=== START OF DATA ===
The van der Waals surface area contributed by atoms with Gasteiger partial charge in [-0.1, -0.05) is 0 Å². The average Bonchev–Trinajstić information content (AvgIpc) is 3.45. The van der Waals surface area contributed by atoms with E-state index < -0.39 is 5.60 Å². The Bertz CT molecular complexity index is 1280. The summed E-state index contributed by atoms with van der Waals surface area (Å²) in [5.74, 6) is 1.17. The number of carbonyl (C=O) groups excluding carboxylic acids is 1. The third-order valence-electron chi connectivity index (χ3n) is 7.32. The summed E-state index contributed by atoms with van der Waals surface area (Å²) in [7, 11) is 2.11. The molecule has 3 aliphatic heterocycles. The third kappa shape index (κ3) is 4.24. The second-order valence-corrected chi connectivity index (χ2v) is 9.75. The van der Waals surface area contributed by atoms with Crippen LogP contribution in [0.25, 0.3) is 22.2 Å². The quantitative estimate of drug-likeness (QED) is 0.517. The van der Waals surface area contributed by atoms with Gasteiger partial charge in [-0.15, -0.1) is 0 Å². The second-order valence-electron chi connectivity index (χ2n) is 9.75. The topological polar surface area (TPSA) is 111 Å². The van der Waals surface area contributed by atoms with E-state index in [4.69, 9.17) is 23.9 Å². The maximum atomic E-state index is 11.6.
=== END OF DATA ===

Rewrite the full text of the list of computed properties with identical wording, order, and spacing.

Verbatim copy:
The van der Waals surface area contributed by atoms with Gasteiger partial charge in [-0.1, -0.05) is 0 Å². The average Bonchev–Trinajstić information content (AvgIpc) is 3.45. The van der Waals surface area contributed by atoms with E-state index < -0.39 is 5.60 Å². The Bertz CT molecular complexity index is 1280. The summed E-state index contributed by atoms with van der Waals surface area (Å²) in [5.74, 6) is 1.17. The number of carbonyl (C=O) groups excluding carboxylic acids is 1. The third-order valence-electron chi connectivity index (χ3n) is 7.32. The summed E-state index contributed by atoms with van der Waals surface area (Å²) in [7, 11) is 2.11. The molecule has 3 aliphatic heterocycles. The third kappa shape index (κ3) is 4.24. The second-order valence-corrected chi connectivity index (χ2v) is 9.75. The van der Waals surface area contributed by atoms with Crippen LogP contribution in [0.25, 0.3) is 22.2 Å². The quantitative estimate of drug-likeness (QED) is 0.517. The van der Waals surface area contributed by atoms with Gasteiger partial charge in [-0.15, -0.1) is 0 Å². The second-order valence-electron chi connectivity index (χ2n) is 9.75. The topological polar surface area (TPSA) is 111 Å². The van der Waals surface area contributed by atoms with E-state index in [4.69, 9.17) is 23.9 Å². The maximum atomic E-state index is 11.6.